Just 16 years after the passage of The Comprehensive Drug Abuse Prevention and Control Act of 1970 which all but eliminated harsh mandatory minimums for federal drug offenses, Congress reversed course and passed The Anti-Drug Abuse Act of 1986 (ADAA). The ADAA was passed by Congress during the media frenzy that followed the cocaine induced death of University of Maryland basketball star Len Bias. The ADAA established harsh mandatory minimum sentences for federal drug offenses involving “crack” cocaine (referred to as “cocaine base” in the federal statutes).
Congressional members used Bias’ high-profile death as a political opportunity to portray a “tough on crime” stance. However, Congress utterly failed to undertake any discussion or debate about the failings of the mandatory minimums found in the The Boggs Act of 1951and the Narcotics Control Act of 1956 (which I have discussed in previous blogs).
In fact, Sen. Specter noted that Congress “may be acting with undue haste” and Sen. Mathias stated that none of the members of the Senate “had an adequate opportunity to study this enormous package” and that the ADAA “did not emerge from the crucible of the committee process, tempered by the heat of debate.”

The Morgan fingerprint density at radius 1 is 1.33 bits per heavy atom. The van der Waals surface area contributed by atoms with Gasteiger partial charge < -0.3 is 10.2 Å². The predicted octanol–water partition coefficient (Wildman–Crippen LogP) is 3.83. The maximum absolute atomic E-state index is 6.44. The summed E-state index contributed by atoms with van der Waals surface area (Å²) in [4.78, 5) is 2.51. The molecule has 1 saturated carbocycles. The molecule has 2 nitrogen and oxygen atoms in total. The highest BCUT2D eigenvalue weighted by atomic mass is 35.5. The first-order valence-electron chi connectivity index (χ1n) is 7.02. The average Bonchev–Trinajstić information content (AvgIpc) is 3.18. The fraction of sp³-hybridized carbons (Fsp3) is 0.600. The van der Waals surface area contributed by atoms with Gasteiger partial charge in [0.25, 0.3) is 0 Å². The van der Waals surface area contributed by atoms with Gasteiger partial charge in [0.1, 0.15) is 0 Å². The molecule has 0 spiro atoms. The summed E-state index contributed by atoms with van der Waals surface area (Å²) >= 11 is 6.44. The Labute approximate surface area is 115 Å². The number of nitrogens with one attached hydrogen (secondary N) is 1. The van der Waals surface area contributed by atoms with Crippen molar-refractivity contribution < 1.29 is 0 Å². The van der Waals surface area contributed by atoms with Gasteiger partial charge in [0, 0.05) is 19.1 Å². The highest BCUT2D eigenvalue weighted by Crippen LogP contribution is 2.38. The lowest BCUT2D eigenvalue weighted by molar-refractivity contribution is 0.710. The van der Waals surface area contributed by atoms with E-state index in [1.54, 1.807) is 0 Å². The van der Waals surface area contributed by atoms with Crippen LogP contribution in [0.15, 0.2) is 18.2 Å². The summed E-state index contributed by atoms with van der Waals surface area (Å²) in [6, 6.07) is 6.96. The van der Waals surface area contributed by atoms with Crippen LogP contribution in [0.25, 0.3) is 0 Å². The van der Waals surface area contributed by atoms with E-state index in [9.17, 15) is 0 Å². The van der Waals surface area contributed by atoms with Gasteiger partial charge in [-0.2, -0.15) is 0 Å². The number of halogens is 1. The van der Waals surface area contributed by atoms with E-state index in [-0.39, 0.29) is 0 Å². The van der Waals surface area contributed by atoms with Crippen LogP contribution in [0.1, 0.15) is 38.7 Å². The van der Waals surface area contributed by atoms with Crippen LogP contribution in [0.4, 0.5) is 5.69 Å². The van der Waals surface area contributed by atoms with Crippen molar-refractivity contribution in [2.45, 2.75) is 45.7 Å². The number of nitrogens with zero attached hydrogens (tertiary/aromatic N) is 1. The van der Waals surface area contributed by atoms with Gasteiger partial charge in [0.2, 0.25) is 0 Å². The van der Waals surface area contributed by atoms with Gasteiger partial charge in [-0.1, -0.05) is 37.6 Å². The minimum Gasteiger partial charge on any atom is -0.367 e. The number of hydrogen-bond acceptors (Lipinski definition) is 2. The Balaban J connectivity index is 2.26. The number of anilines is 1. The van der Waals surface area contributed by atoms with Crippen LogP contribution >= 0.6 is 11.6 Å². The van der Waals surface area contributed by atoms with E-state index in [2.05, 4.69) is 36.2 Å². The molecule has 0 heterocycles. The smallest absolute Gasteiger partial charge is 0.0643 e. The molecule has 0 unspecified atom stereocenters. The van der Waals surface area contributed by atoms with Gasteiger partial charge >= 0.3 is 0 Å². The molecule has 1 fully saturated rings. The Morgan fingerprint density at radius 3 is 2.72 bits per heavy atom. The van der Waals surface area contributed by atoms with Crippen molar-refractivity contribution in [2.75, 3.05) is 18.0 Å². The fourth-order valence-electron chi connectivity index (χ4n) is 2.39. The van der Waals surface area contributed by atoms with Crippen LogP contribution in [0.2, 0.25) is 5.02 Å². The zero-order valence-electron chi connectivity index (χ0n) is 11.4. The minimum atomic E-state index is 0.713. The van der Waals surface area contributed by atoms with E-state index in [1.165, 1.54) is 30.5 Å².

As I have discussed in prior blogs, the ADAA established Draconian mandatory minimums for relatively small quantities of crack cocaine while mandating much shorter sentences for an equal amount of powder cocaine. However, 23 years of experience has shown us that the fears that Congress used to justify these obscene mandatory sentences for crack offenses have simply not materialized.
Tilem & Campbell is currently challenging the constitutionality of the powder cocaine v. crack cocaine sentencing disparity in the Second Circuit Court of Appeals. We also anticipate filing another appeal shortly (also in the Second Circuit) arguing that the powder v. crack sentencing disparity violates African-Americans’ equal protection rights. Should you have a sentencing issue or appeal you would like to discuss with our attorneys, call 1-888-ANY-CRIME toll free or visit us on the web at 888anycrime.com